Byōbu: block the wind

Sunday morning. A light breeze from the east allowed for only a zippered fleece. It was about ten degrees warmer than most late November days should be in New York City. As I reached the corner of Broadway and 86th Street on my way to CVS to get the prescription, I noticed a woman of about fifty with a silver aluminum cane, one of those standard medical supply jobs with the black foam handle. She swung her right leg forward with it in practiced rhyme. Her eyes left crows’ feet behind them—deep fissures in desert-white skin, and her mouth stretched to a trapezoid, its sides turned down revealing molasses-colored stains between her teeth.

Soon close to the other side of Broadway, as I and others walked with the light and the woman with the cane somewhere behind me, a man in his 40s on a bicycle sluiced toward us from our downtown side, having run the red light. He mulled whether he would ride in front, then behind, then finally in front, of our group. As he knifed past, he looked steadily ahead—a Mona Lisa fuck-you smile unaware of the hoi polloi behind an invisible velvet rope held by stanchions. I walked the remaining block uphill, between Broadway and Amsterdam, and went inside CVS, where all the sick people in our neighborhood go and where all the people in our neighborhood go when they are sick. They have been playing Christmas songs for more than a week now, and it’s not Thanksgiving yet. Karen tells me it’s been since before Halloween. I hadn’t noticed. Until recently, it’s usually a quick trip after a cell phone call emerging from the subway: ‘Honey-hi-I-just-got-out-at-86th-need-anything-for-the-boys…milk?-how-we-doing-on-milk-yes-I’ll-wait-while-you-check…’ I go if we need Toaster Strudel or toilet paper, and my earbuds and iTunes afford me a Mona Lisa posture toward all other shoppers. In the last two to three weeks, though, the trips have usually included a prescription. They come in white paper bags with light blue cost summaries and explanations stapled to the outside. The cashier scans each bag like it’s a half-gallon of 2%, a box of Contact Lens solution, or nail clippers. They all go in the same translucent CVS plastic bag, which I swear will rip because of the Contact Lens box yet never does.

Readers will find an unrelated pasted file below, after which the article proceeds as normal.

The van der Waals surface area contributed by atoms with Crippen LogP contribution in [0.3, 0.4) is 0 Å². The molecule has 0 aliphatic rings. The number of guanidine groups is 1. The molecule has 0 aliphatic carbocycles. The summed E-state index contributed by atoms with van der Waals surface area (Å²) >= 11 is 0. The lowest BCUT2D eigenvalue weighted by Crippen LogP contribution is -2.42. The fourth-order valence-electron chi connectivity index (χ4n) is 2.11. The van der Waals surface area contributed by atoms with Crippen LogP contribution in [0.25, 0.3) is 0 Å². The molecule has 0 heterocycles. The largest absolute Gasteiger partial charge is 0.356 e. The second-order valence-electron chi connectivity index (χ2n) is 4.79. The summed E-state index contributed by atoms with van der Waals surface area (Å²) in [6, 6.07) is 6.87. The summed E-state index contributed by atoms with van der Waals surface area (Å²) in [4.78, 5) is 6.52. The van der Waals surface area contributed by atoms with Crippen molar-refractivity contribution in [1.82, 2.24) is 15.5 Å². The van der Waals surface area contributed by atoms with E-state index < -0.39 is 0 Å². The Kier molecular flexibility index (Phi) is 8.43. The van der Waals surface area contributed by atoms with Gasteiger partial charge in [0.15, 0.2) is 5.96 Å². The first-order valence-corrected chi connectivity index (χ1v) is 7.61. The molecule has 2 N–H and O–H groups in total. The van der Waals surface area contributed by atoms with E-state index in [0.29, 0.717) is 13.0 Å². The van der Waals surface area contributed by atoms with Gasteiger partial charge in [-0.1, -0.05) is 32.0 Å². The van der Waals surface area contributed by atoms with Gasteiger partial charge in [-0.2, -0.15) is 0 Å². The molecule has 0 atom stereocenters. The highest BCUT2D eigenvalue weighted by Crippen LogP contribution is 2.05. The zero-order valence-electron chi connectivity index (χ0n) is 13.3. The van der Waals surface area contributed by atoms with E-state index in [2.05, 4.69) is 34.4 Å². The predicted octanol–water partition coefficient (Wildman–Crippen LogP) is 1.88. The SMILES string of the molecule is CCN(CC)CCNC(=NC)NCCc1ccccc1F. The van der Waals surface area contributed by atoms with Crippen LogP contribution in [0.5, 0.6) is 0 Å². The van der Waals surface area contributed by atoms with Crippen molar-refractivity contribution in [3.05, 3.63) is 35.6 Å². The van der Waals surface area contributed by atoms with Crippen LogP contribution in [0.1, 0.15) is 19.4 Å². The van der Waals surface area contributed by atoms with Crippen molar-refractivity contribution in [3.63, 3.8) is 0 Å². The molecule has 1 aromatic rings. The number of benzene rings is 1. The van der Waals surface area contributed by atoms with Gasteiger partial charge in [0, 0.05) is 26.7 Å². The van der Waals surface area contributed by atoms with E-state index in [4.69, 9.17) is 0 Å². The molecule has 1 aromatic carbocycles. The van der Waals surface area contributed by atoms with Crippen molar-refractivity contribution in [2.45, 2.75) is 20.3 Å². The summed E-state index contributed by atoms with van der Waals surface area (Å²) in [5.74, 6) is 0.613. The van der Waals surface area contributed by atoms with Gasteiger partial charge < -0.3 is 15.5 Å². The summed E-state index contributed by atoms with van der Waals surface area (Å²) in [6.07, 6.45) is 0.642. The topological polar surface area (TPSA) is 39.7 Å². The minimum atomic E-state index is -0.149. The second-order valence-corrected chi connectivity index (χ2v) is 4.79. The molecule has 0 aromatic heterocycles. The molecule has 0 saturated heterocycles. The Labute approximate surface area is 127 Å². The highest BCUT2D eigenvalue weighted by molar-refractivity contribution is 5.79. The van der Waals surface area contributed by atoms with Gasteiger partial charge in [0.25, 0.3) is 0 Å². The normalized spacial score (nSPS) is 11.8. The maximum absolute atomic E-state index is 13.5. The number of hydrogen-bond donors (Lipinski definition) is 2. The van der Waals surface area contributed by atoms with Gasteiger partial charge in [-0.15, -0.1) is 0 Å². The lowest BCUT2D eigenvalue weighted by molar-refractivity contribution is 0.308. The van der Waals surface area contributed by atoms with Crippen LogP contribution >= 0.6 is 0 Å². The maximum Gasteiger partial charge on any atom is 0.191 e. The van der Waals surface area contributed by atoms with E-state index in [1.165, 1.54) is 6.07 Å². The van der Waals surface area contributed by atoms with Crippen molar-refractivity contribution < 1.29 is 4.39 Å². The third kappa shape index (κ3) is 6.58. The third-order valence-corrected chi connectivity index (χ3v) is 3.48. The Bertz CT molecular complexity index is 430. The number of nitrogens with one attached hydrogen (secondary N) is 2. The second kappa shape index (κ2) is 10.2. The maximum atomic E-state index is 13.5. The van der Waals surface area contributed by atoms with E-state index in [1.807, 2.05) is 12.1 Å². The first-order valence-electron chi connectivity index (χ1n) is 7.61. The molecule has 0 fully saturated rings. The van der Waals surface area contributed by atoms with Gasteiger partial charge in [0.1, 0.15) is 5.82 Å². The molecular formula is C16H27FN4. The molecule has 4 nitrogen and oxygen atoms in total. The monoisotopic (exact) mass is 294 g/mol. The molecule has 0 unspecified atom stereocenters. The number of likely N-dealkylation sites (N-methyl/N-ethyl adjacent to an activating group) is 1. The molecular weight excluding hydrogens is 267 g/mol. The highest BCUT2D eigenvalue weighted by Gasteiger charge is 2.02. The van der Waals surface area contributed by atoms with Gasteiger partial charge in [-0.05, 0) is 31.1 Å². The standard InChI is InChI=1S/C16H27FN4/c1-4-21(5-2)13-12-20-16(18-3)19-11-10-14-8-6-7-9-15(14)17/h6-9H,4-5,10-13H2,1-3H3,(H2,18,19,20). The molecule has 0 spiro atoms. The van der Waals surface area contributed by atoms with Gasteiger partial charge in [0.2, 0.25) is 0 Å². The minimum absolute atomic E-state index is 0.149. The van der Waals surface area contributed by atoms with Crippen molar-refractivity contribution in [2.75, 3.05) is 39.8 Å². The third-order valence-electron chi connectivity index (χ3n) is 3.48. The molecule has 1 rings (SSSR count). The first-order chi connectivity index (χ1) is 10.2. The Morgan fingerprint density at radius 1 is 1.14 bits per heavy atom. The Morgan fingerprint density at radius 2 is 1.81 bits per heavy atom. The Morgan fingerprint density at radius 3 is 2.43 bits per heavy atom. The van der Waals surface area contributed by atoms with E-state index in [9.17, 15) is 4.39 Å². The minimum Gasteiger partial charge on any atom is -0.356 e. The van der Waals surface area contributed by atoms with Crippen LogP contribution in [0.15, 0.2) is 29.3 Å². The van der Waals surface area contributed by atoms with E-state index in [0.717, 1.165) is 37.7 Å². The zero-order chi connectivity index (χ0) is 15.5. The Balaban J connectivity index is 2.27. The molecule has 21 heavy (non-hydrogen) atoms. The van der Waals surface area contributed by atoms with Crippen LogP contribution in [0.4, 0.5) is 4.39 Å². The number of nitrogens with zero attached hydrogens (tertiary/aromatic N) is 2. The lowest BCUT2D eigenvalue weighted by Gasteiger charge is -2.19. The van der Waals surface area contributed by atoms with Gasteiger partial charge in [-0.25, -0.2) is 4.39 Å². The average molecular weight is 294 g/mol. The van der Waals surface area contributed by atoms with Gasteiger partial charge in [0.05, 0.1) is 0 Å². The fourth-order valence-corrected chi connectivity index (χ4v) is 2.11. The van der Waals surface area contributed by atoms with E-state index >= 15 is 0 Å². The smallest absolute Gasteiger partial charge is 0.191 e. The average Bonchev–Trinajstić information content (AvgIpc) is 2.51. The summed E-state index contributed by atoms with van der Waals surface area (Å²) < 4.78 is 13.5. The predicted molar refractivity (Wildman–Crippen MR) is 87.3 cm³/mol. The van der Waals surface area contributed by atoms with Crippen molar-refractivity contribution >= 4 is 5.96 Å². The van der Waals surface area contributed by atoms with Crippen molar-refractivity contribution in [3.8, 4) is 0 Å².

After CVS, my walk home is downhill or on level sidewalks. On West End Avenue between 85th and 84th, in front of the building where Rachmaninoff once lived and which has a bronze plaque to that effect that many passers-by stop and read, I see a white pigeon with scattered gray spots. It’s preening itself, taking the oil released from its uropygial gland with its beak and applying it to its feathers to keep them waterproof and flexible. It does merely what works and what it must to survive; ornithologists tell us how it’s the diester wax in the oil that does it. Unlike their Columbidae cousins, though, the morning doves, the pigeons’ Jackson Pollack-like traces around the city warn pedestrians of their presence. Thin, silver spikes are affixed to ledges on office building doorways, and city residents cringe when they swoop overhead, having heard of or experienced unwanted deposits on hair, suit jacket, or dress. Yet while pigeons are always discussed by citizens or handled by building managers in the plural, this one in front of me appears to lack nearby companions but seems content. With its white feathers and off-colored spots against the manicured concrete, the pigeon completes an urban gray-scale palette.

As I round the corner and head west on 84th Street—our block—I see walking toward me a woman in her early 30s, her mid-back blonde hair finishing in curled and bouncing meringue. She is smiling and occasionally looking behind her at a girl—three, maybe four years old at the most—who, I see before I pass, is laughing and unaware of anyone but the older woman. Her tiny teeth are separated by spaces. Her cheeks are rounded and pink in the centers, and her hazel knit cap is pulled smartly down her forehead to block the wind. She squints. Her sparkly gaze doesn’t veer—she laughs while looking straight ahead at the woman, whose face turns occasionally and with mock surprise to keep taut the invisible string between them, as though the girl were a paper-thin kite in the blue November sky.